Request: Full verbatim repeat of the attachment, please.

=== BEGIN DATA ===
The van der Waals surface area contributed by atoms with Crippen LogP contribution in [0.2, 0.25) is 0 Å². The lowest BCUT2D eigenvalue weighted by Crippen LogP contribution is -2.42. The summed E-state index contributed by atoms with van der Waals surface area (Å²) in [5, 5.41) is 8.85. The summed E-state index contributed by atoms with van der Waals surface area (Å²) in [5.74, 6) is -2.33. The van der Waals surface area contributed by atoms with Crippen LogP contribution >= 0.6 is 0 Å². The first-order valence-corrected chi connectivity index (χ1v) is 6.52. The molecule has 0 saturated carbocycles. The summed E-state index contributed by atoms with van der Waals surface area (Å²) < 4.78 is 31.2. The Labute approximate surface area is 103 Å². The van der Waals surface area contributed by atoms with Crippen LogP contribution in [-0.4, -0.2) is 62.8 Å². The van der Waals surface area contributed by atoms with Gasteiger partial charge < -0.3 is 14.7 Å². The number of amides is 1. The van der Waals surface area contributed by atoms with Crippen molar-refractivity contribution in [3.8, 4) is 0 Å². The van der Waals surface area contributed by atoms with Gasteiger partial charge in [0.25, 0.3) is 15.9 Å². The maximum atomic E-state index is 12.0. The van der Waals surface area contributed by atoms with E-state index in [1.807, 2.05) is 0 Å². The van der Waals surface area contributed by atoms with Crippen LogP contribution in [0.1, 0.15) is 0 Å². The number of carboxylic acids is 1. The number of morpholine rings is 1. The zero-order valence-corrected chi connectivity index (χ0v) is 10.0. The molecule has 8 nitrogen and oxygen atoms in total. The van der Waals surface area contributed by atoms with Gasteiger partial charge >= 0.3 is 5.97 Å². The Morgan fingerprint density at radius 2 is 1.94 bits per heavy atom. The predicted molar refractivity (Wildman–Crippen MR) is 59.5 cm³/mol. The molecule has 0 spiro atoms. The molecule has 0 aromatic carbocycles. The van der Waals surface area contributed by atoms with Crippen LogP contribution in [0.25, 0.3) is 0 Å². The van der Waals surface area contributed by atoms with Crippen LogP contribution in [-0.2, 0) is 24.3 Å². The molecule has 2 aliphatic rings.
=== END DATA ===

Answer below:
The van der Waals surface area contributed by atoms with Crippen LogP contribution in [0.2, 0.25) is 0 Å². The lowest BCUT2D eigenvalue weighted by Crippen LogP contribution is -2.42. The summed E-state index contributed by atoms with van der Waals surface area (Å²) in [5, 5.41) is 8.85. The summed E-state index contributed by atoms with van der Waals surface area (Å²) in [5.74, 6) is -2.33. The van der Waals surface area contributed by atoms with Crippen LogP contribution >= 0.6 is 0 Å². The first-order valence-corrected chi connectivity index (χ1v) is 6.52. The molecule has 0 saturated carbocycles. The summed E-state index contributed by atoms with van der Waals surface area (Å²) < 4.78 is 31.2. The Labute approximate surface area is 103 Å². The van der Waals surface area contributed by atoms with Crippen LogP contribution in [-0.4, -0.2) is 62.8 Å². The van der Waals surface area contributed by atoms with Gasteiger partial charge < -0.3 is 14.7 Å². The number of amides is 1. The van der Waals surface area contributed by atoms with Crippen molar-refractivity contribution in [3.8, 4) is 0 Å². The van der Waals surface area contributed by atoms with Gasteiger partial charge in [0.25, 0.3) is 15.9 Å². The maximum atomic E-state index is 12.0. The van der Waals surface area contributed by atoms with E-state index in [1.807, 2.05) is 0 Å². The van der Waals surface area contributed by atoms with Crippen LogP contribution in [0.1, 0.15) is 0 Å². The number of carboxylic acids is 1. The number of morpholine rings is 1. The zero-order valence-corrected chi connectivity index (χ0v) is 10.0. The molecule has 8 nitrogen and oxygen atoms in total. The van der Waals surface area contributed by atoms with Gasteiger partial charge >= 0.3 is 5.97 Å². The Morgan fingerprint density at radius 2 is 1.94 bits per heavy atom. The predicted molar refractivity (Wildman–Crippen MR) is 59.5 cm³/mol. The molecule has 0 spiro atoms. The molecule has 0 aromatic carbocycles. The van der Waals surface area contributed by atoms with Crippen LogP contribution in [0.25, 0.3) is 0 Å². The van der Waals surface area contributed by atoms with Crippen LogP contribution in [-0.2, 0) is 24.3 Å². The molecule has 2 aliphatic rings.